What sort of people are SQPs?

SQPs work in a variety of work environments – in veterinary practices, in agricultural or equine businesses, in pet shops. They can deal with customers face-to-face or via the telephone or Internet, but the legal and professional responsibilities must remain all the time.

What medicines can RAMAs prescribe and/or supply?

The veterinary medicines which SQPs can prescribe and supply depends on the registration that they hold. Some SQPs are companion animal only (so can only supply medication to animals like cats and dogs), some are equine, and some are farm animal. There are SQPs who hold the registration to prescribe/supply to all species. 

What is an Animal Pharmacist?

A Veterinary (Animal) Pharmacist is also an Animal Health Professional, like the SQP. The primary difference is that an Animal Pharmacist has a doctoral degree and advanced training, relating to the use of pharmaceutical products.

The duties of the Animal Pharmacist will vary depending on where they work, such as in a university, for a veterinary drug corporation, for a veterinary related business, or for a regulatory agency. 

What medication can Animal Pharmacists supply?

While it is only the veterinary surgeons who can diagnose a condition in animals, pharmacists can prescribe or supply a veterinary medicine, due to their registration and affiliation with the General Pharmaceutical Council (GPhC).

The Veterinary Medicine Directorate has extremely specific requirements for the prescribing and supplying of veterinary medicines by pharmacists. It states that:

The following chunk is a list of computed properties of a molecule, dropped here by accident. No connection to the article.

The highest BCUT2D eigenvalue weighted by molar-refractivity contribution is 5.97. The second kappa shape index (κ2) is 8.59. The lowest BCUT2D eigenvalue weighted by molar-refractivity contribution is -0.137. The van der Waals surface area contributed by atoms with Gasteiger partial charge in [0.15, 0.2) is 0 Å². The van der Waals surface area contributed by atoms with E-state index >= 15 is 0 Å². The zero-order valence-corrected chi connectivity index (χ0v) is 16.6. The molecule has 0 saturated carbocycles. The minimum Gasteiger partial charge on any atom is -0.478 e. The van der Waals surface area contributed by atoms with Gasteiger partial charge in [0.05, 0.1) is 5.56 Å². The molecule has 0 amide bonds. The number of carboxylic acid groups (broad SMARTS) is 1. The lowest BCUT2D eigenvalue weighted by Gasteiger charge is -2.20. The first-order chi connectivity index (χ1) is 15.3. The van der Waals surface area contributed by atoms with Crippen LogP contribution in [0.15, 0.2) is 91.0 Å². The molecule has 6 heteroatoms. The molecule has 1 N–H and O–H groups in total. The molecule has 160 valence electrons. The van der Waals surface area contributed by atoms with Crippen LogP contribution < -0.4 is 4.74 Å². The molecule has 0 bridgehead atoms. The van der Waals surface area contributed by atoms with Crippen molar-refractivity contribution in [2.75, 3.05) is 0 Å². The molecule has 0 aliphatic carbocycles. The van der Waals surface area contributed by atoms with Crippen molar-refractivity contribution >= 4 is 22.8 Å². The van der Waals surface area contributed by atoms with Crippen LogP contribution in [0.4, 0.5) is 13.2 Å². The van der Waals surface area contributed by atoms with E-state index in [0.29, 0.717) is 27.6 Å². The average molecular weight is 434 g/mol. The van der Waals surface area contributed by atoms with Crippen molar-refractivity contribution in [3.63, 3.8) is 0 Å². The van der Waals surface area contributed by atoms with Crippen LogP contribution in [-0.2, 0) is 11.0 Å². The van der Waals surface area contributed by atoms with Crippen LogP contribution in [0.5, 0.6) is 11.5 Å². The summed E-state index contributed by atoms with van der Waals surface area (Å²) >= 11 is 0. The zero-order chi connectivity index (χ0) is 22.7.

• Pharmacists can only dispense medicines that have been prescribed by a Veterinary Surgeon (POM-V), this is something SQPs can not do. But pharmacists can also dispense medication under the POM-VPS, in accordance with a written prescription by a registered veterinary surgeon, pharmacist or SQP.
  • Dispense human medication for use under the cascade in accordance with a written prescription from a veterinary surgeon.
  • Prescribe and supply POM-VPS veterinary medicines.
  • Supply NFA-VPS medicines.

Are SQPs and Animal Pharmacists similar?

The main aim for SQPs and Animal Pharmacists alike is to provide the best product which you have been advised to use for both the animal and for the owner.

Both SQPs and Animal Pharmacists have many skills that are taught and developed.

They listen carefully to what is being said by the owner, whilst evaluating the options which are available, drawing on a wealth of knowledge to prescribe and supply the appropriate product or simply to give advice. Remember, SQPs and Animal Pharmacists are not allowed to make a diagnosis of your pet and their potential health condition; this is the responsibility of a Veterinary Surgeon.

Animal Pharmacists and SQP’s have many other responsibilities when supplying veterinary medicines, such as ensuring that the product will be used safely and appropriately. The pharmacist and SQP MUST be present when handing over the medication and be satisfied that the owner is competent to use the product safely.

SQPs and Animal Pharmacists can offer free and impartial advice, to get the best for your pet and from the product. Remember, should you have any concerns about your pet’s health, you must seek veterinary advice.

By Dawn Prime Veterinary Practice SQP of the Year 2019 and Overall SQP of the Year 2019 Practice Support Staff 2020 at Pet Plan Awards